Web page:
Racing the clock to meet rising LNG demand in Asia
With rising demand for liquefied natural gas (LNG), largely driven by growth in China and other Asian nations, the time to capitalise is now, according to Woodside Chief Operations Officer Meg O’Neill.
This demand has driven the proposal to develop an integrated LNG processing centre on the Burrup Peninsula in the north of Western Australia.
“I think the LNG industry in WA is positioned really well and that is part of why we think the timing for the Burrup Hub development is perfect,” Ms O’Neill said. “It will allow us to bring on supply that will fill emerging demand.”
The Burrup Hub development involves developing the Scarborough and Browse gas fields and bringing them back into Woodside’s existing LNG plant infrastructure near Karratha, as well as building an additional LNG train, or production facility, at its Pluto site.
“This development creates a regional LNG production centre on the Burrup Peninsula and it’s going to commercialise between 20 and 25 trillion cubic feet of gross dry gas resource,” Ms O’Neill said.
“For context, that is more than the entire volume of gas that has been processed through the North West Shelf to date.”
Ms O’Neill said thousands of jobs would be supported by the development, including 2000
onsite roles involved in the expansion of the Pluto LNG plant, which is just one part of the proposed Burrup Hub.
“There will be a really wide range of jobs created in both the construction and operations phases, like subsea and pipeline installations, drilling rig completions and civil works,” she said. “These new developments are going to extend the life of our existing assets for another 30 years, thus securing jobs in WA for a long time to come.”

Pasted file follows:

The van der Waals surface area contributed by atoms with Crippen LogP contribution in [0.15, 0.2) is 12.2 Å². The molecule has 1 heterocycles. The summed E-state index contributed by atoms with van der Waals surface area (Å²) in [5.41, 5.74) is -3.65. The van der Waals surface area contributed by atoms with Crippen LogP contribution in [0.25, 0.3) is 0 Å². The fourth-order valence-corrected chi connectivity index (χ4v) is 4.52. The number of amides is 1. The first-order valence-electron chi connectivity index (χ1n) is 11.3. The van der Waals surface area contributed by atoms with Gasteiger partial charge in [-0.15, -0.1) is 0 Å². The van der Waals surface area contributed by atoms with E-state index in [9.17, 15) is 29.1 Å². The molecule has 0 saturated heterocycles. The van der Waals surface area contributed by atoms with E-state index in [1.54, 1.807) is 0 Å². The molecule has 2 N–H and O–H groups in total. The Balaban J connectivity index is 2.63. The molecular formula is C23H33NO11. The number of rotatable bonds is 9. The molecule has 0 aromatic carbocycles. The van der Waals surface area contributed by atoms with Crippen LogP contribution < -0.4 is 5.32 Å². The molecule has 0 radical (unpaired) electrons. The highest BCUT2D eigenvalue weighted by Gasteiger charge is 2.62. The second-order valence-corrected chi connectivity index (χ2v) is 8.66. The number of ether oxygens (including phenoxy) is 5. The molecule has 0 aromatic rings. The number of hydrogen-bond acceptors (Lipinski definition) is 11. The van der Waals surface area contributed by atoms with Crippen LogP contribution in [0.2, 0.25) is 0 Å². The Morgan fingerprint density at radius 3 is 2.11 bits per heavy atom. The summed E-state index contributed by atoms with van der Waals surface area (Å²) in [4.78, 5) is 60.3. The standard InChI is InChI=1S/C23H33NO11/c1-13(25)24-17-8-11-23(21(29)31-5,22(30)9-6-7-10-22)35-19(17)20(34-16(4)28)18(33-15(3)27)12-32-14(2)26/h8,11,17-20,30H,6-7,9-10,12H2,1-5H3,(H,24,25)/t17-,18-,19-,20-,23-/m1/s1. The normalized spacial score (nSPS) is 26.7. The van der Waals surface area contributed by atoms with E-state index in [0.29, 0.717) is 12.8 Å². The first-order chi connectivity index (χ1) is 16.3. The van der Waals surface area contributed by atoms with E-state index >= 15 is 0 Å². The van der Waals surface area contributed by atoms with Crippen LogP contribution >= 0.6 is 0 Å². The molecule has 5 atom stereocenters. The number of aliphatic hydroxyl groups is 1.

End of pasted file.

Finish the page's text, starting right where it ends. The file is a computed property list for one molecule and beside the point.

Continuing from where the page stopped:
One of the biggest advantages of the project will be the installation of infrastructure and a commercial framework that will allow Woodside to process third-party gas resources.
“It gives us a chance to unlock some of the smaller accumulations of gas that might not be commercial without the ability to tie in to existing infrastructure,” Ms O’Neill said.
Woodside has put a prospective timeline in place that will see first production from Scarborough in 2023, Pluto train two becoming operational in 2024 and production starting from the two Browse offshore facilities in 2026 and 2027, meaning the clock is already ticking for Burrup Hub.
“It’s fair to say we have a pretty aggressive timeline, but we need it to be able to capture the emerging LNG demand,” Ms O’Neill said.
“We are in a very competitive marketplace, as the other LNG players around the world can also see the increase in demand, so it really is important that we move quickly.
“We have got an excellent position with our existing infrastructure and we’re very close to the customer base, but we do need to move with urgency.”
With plans for first production from the Scarborough gas field in just four years, and for Woodside to hit all of its production targets, key collaborations with various stakeholders will be essential.
These include the state and federal governments, the local indigenous population and the City of Karratha, which Ms O’Neill said was an incredibly important stakeholder.
“Our employees live and work in the City of Karratha, so it essential for us that we’ve got a really good working relationship and good collaboration with the community there,” she said.
“There is a number of indigenous groups in amongst our operation, so it’s going to be really essential to understand what their priorities are and that we can work together on building local content and building business opportunities for the various groups.”
Join Meg O’Neill at her keynote presentation in the AOG Collaboration Forum on Wednesday 13 March from 9.30 – 11.00am.